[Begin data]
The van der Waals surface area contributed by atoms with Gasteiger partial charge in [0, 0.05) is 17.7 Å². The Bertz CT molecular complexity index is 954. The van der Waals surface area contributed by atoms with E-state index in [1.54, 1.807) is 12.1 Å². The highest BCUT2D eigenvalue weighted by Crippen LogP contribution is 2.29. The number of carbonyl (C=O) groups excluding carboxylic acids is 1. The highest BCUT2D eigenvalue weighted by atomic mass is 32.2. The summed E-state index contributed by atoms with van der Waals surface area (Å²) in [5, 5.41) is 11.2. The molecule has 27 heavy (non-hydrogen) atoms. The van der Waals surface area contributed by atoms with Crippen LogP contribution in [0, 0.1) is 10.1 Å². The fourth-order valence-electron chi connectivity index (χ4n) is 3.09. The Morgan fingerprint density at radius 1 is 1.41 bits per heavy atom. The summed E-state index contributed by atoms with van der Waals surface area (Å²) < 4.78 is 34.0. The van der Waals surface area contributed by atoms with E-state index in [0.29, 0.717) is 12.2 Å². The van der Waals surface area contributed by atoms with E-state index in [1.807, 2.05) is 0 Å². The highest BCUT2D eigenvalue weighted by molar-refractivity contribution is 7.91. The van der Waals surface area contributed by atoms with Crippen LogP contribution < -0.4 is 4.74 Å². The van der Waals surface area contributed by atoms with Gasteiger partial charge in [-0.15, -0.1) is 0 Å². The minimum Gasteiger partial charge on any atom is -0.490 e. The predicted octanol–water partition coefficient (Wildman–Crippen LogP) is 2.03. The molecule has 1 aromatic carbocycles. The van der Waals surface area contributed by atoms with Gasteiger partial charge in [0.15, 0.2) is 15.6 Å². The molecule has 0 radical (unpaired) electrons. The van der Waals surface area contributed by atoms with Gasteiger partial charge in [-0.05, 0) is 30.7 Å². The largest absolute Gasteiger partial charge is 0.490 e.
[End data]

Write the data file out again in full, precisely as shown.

The van der Waals surface area contributed by atoms with Gasteiger partial charge in [0, 0.05) is 17.7 Å². The Bertz CT molecular complexity index is 954. The van der Waals surface area contributed by atoms with E-state index in [1.54, 1.807) is 12.1 Å². The highest BCUT2D eigenvalue weighted by Crippen LogP contribution is 2.29. The number of carbonyl (C=O) groups excluding carboxylic acids is 1. The highest BCUT2D eigenvalue weighted by atomic mass is 32.2. The summed E-state index contributed by atoms with van der Waals surface area (Å²) in [5, 5.41) is 11.2. The molecule has 27 heavy (non-hydrogen) atoms. The van der Waals surface area contributed by atoms with Crippen LogP contribution in [0, 0.1) is 10.1 Å². The fourth-order valence-electron chi connectivity index (χ4n) is 3.09. The Morgan fingerprint density at radius 1 is 1.41 bits per heavy atom. The summed E-state index contributed by atoms with van der Waals surface area (Å²) < 4.78 is 34.0. The van der Waals surface area contributed by atoms with E-state index in [0.29, 0.717) is 12.2 Å². The van der Waals surface area contributed by atoms with E-state index in [1.807, 2.05) is 0 Å². The highest BCUT2D eigenvalue weighted by molar-refractivity contribution is 7.91. The van der Waals surface area contributed by atoms with Crippen LogP contribution < -0.4 is 4.74 Å². The van der Waals surface area contributed by atoms with Gasteiger partial charge in [-0.15, -0.1) is 0 Å². The minimum Gasteiger partial charge on any atom is -0.490 e. The predicted octanol–water partition coefficient (Wildman–Crippen LogP) is 2.03. The molecule has 1 aromatic carbocycles. The van der Waals surface area contributed by atoms with Gasteiger partial charge in [0.15, 0.2) is 15.6 Å². The molecule has 0 radical (unpaired) electrons. The van der Waals surface area contributed by atoms with Gasteiger partial charge in [-0.05, 0) is 30.7 Å². The largest absolute Gasteiger partial charge is 0.490 e.